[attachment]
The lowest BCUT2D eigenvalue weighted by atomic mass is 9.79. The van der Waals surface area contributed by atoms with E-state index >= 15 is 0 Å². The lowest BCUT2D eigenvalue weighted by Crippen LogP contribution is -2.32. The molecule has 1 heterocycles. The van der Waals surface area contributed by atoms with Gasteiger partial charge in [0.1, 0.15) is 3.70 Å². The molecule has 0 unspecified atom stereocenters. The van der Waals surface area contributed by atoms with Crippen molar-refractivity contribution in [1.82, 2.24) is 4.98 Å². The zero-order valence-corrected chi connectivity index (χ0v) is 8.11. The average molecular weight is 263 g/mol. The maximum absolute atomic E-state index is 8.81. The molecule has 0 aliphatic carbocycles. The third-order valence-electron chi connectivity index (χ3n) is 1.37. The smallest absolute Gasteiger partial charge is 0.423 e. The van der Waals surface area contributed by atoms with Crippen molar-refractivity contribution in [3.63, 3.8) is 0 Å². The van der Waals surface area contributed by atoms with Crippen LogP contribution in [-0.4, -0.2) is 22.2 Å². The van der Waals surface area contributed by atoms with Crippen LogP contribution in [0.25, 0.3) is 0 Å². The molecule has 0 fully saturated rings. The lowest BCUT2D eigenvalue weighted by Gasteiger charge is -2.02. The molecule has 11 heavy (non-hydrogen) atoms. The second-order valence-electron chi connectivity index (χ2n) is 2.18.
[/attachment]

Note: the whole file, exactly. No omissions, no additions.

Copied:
The lowest BCUT2D eigenvalue weighted by atomic mass is 9.79. The van der Waals surface area contributed by atoms with E-state index >= 15 is 0 Å². The lowest BCUT2D eigenvalue weighted by Crippen LogP contribution is -2.32. The molecule has 1 heterocycles. The van der Waals surface area contributed by atoms with Gasteiger partial charge in [0.1, 0.15) is 3.70 Å². The molecule has 0 unspecified atom stereocenters. The van der Waals surface area contributed by atoms with Crippen molar-refractivity contribution in [1.82, 2.24) is 4.98 Å². The zero-order valence-corrected chi connectivity index (χ0v) is 8.11. The average molecular weight is 263 g/mol. The maximum absolute atomic E-state index is 8.81. The molecule has 0 aliphatic carbocycles. The third-order valence-electron chi connectivity index (χ3n) is 1.37. The smallest absolute Gasteiger partial charge is 0.423 e. The van der Waals surface area contributed by atoms with Crippen molar-refractivity contribution in [3.63, 3.8) is 0 Å². The van der Waals surface area contributed by atoms with Crippen LogP contribution in [-0.4, -0.2) is 22.2 Å². The van der Waals surface area contributed by atoms with Crippen LogP contribution in [0.25, 0.3) is 0 Å². The molecule has 0 fully saturated rings. The lowest BCUT2D eigenvalue weighted by Gasteiger charge is -2.02. The molecule has 11 heavy (non-hydrogen) atoms. The second-order valence-electron chi connectivity index (χ2n) is 2.18.